About this Module
This module is compulsory for students starting a year abroad in the School of Modern Languages and Cultures. The module aims to offer students an opportunity to gain in-depth knowledge of an aspect or aspects of their studies by researching and writing a research project in the target language in an area in which the School can offer specialized supervision. By providing experience in planning, documenting, and writing an extended piece of work, the TLRP will increase the facility of students to express themselves at a suitable academic level in the target language, and will offer experience in presenting and referencing a piece of writing according to standard academic conventions. The TLRP will provide invaluable practice, particularly at the level of the inculcation and assimilation of primary research skills, for students taking a dissertation module in MLAC and for those hoping to progress to postgraduate study.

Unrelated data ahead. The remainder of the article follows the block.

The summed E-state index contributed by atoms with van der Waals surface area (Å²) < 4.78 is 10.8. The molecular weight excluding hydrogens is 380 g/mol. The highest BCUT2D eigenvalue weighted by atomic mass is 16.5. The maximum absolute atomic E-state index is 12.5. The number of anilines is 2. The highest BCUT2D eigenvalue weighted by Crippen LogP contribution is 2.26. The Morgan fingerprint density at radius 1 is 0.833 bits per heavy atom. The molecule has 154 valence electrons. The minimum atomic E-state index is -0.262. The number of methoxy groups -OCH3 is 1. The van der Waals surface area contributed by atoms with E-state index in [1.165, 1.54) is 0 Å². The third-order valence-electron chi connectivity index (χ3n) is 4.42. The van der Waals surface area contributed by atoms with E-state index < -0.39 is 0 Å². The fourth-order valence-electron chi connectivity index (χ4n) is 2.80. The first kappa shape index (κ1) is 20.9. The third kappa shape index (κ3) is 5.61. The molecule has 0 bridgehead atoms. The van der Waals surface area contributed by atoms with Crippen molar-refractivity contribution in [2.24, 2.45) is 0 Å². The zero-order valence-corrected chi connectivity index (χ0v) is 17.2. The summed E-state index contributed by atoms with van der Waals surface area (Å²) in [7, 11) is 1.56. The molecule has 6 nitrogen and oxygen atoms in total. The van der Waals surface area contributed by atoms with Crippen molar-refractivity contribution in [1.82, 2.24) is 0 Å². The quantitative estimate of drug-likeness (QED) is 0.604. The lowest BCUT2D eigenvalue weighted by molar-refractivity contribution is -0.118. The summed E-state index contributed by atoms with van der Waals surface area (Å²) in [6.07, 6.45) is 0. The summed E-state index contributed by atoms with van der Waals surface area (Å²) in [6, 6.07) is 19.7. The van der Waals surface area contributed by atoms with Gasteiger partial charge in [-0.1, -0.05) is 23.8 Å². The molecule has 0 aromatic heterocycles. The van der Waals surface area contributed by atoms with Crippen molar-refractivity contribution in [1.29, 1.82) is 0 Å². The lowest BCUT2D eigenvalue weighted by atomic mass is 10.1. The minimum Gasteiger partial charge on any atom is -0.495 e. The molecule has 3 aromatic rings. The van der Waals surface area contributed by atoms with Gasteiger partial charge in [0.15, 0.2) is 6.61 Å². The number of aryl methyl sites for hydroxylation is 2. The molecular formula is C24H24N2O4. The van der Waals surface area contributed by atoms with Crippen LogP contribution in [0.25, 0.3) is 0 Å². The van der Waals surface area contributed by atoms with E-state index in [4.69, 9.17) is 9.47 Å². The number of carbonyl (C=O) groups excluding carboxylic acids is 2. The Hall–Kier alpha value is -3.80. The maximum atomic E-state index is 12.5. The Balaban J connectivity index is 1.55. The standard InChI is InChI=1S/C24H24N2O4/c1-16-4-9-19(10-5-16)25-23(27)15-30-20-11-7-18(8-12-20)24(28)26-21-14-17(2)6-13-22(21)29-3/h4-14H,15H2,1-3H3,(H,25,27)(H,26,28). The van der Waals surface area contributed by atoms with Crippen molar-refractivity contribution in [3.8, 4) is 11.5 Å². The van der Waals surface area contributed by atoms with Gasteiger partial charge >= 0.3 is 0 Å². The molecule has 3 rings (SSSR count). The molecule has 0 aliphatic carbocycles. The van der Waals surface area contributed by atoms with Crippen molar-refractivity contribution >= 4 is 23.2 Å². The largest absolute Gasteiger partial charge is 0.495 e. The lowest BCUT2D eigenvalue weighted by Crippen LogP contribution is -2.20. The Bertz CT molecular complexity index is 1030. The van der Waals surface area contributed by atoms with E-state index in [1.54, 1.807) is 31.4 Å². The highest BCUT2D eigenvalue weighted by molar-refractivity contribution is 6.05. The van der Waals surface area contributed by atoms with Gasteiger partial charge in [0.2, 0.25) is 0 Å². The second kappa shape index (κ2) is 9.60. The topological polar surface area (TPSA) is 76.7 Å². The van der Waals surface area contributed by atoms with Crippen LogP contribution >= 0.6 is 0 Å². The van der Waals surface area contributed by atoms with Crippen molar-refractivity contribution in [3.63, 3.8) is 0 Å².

The TLRP aims to develop and enhance strategies for independent learning and initiative, foster a genuine commitment to research and the utilization of appropriate research methodologies, provide the ability to organize and manage a longer project, and offer the ability to write fluently and accurately in the target language. By focusing on questions of intercultural awareness at an advanced intellectual level, the TLRP offers a forum for academic engagement and reflection in matters of critical interest relevant to the contexts and environments under discussion. The TLRP seeks to enhance the employability of students by allowing them to demonstrate their ability as independent learners and researchers in the context of a research project that dovetails with the University’s Principles for the Development of the Taught Curriculum. Skills will be developed specifically through an extended enquiry-led activity that will provide students with the competences to succeed in the world of work and the ability to manage their own intellectual and professional development. By focusing specifically on questions of relevant intercultural interest, students will develop as international citizens so that they can make a positive contribution to an increasingly globalized society.